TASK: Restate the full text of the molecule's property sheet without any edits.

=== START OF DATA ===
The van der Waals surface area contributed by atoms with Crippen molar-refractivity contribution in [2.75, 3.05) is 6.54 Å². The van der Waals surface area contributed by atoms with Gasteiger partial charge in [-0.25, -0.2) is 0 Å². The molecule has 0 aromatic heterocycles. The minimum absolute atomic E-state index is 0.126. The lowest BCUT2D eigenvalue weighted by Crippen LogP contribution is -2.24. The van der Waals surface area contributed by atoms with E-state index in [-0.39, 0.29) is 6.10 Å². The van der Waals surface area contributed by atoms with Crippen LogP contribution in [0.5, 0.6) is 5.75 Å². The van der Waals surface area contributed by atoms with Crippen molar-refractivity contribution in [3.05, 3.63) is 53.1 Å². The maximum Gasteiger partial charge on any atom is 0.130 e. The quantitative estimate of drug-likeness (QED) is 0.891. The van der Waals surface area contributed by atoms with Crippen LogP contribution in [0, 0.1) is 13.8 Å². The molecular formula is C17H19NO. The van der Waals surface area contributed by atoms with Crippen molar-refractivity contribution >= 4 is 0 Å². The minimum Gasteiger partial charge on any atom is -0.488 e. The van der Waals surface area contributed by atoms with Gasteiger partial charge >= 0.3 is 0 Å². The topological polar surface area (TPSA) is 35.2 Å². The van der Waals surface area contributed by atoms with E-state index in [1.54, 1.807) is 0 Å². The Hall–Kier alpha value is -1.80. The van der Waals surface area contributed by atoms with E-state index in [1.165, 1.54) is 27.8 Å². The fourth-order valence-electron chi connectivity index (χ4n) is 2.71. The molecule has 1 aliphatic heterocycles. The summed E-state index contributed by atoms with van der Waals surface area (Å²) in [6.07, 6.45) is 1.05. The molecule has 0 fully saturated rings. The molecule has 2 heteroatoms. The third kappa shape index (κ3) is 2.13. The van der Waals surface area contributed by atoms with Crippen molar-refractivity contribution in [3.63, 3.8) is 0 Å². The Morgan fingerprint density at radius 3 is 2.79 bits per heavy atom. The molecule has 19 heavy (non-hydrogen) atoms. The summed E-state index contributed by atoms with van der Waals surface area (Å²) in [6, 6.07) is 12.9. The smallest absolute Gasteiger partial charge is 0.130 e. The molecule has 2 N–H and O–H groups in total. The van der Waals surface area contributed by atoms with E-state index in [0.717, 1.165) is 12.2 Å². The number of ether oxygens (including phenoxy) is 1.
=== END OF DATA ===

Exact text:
The van der Waals surface area contributed by atoms with Crippen molar-refractivity contribution in [2.75, 3.05) is 6.54 Å². The van der Waals surface area contributed by atoms with Gasteiger partial charge in [-0.25, -0.2) is 0 Å². The molecule has 0 aromatic heterocycles. The minimum absolute atomic E-state index is 0.126. The lowest BCUT2D eigenvalue weighted by Crippen LogP contribution is -2.24. The van der Waals surface area contributed by atoms with E-state index in [-0.39, 0.29) is 6.10 Å². The van der Waals surface area contributed by atoms with Crippen LogP contribution in [0.5, 0.6) is 5.75 Å². The van der Waals surface area contributed by atoms with Crippen molar-refractivity contribution in [3.05, 3.63) is 53.1 Å². The maximum Gasteiger partial charge on any atom is 0.130 e. The quantitative estimate of drug-likeness (QED) is 0.891. The van der Waals surface area contributed by atoms with Crippen LogP contribution in [0, 0.1) is 13.8 Å². The molecular formula is C17H19NO. The van der Waals surface area contributed by atoms with Crippen molar-refractivity contribution >= 4 is 0 Å². The minimum Gasteiger partial charge on any atom is -0.488 e. The van der Waals surface area contributed by atoms with Gasteiger partial charge >= 0.3 is 0 Å². The topological polar surface area (TPSA) is 35.2 Å². The van der Waals surface area contributed by atoms with E-state index in [1.54, 1.807) is 0 Å². The Hall–Kier alpha value is -1.80. The van der Waals surface area contributed by atoms with E-state index in [1.165, 1.54) is 27.8 Å². The fourth-order valence-electron chi connectivity index (χ4n) is 2.71. The molecule has 1 aliphatic heterocycles. The summed E-state index contributed by atoms with van der Waals surface area (Å²) in [6.07, 6.45) is 1.05. The molecule has 0 fully saturated rings. The molecule has 2 heteroatoms. The third kappa shape index (κ3) is 2.13. The van der Waals surface area contributed by atoms with Crippen molar-refractivity contribution in [3.63, 3.8) is 0 Å². The Morgan fingerprint density at radius 3 is 2.79 bits per heavy atom. The molecule has 19 heavy (non-hydrogen) atoms. The summed E-state index contributed by atoms with van der Waals surface area (Å²) in [6, 6.07) is 12.9. The smallest absolute Gasteiger partial charge is 0.130 e. The molecule has 2 N–H and O–H groups in total. The van der Waals surface area contributed by atoms with E-state index in [0.717, 1.165) is 12.2 Å². The number of ether oxygens (including phenoxy) is 1.